@DDMurray, Yes, that was indeed one of the first things I learned when I got to the boat. A lot changes from prototype to a real boat.

@Starkist, I would love to go to a surface boat and see how that was for a tour or something. I wouldn't mind qualifying load dispatcher either.

As for qualifying EWS, yes, that kind of shot me in the foot. When I was looking for orders, electricians going to prototype are very slim and I would have had to be EWS to go at this point. I kind of didn't know what I was doing really when I got to my 3 year PRD, and just ended up extending for another year. I kept putting off qualifying EWS, that it wasn't until now that I seriously started considering it. By this point, there's a bunch of other people they want to qualify in front of me, people who will be on the boat for more than a couple of months. (Hell, there's been one guy who's been in quals for about a year now, along with about a half dozen other people, who are going to be on through next west pac, etc.)

So, that's the big reason why I'm not going to shore duty at this point. I do still plan on qualifying EWS before I do get out of the navy.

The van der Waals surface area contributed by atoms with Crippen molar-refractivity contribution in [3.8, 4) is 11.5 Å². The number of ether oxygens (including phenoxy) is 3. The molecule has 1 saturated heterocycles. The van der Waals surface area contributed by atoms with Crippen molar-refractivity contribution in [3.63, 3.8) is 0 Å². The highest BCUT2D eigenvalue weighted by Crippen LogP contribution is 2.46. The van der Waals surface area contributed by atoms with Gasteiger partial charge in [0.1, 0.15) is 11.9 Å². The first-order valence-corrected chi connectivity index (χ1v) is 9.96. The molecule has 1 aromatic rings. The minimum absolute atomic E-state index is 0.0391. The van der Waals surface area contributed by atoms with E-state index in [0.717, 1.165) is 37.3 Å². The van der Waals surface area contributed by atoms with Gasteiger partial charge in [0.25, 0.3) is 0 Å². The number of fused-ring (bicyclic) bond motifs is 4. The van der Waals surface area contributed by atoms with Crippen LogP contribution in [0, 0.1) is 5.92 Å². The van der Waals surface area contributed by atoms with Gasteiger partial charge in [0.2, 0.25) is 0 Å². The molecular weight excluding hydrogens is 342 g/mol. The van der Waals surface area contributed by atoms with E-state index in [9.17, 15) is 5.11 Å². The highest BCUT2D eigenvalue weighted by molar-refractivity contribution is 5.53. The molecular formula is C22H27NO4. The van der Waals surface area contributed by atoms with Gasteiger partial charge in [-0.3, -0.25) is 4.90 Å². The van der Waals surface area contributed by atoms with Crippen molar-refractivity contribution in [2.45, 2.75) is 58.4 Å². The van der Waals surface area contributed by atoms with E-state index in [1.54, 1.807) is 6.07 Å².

The split-tour at this point, well, I just need off this boat really. At least from a quality of life stand point. I'll be on the next boat until I qualify EWS, maybe a little bit afterwards, and then end up going to shore duty from there. At that point, I don't know what I'll be doing in my navy career. I am looking at getting out though. A lot depends on what happens.

(Oh, and thanks for your responses so far.)
« Last Edit: Aug 04, 2011, 11:07 by Sejik »

Offline Starkist

Re: Quality of Life
« Reply #8 on: Aug 05, 2011, 01:58 »
Dont bother qualifying if you wont be standing the watch for at least 2 years. :p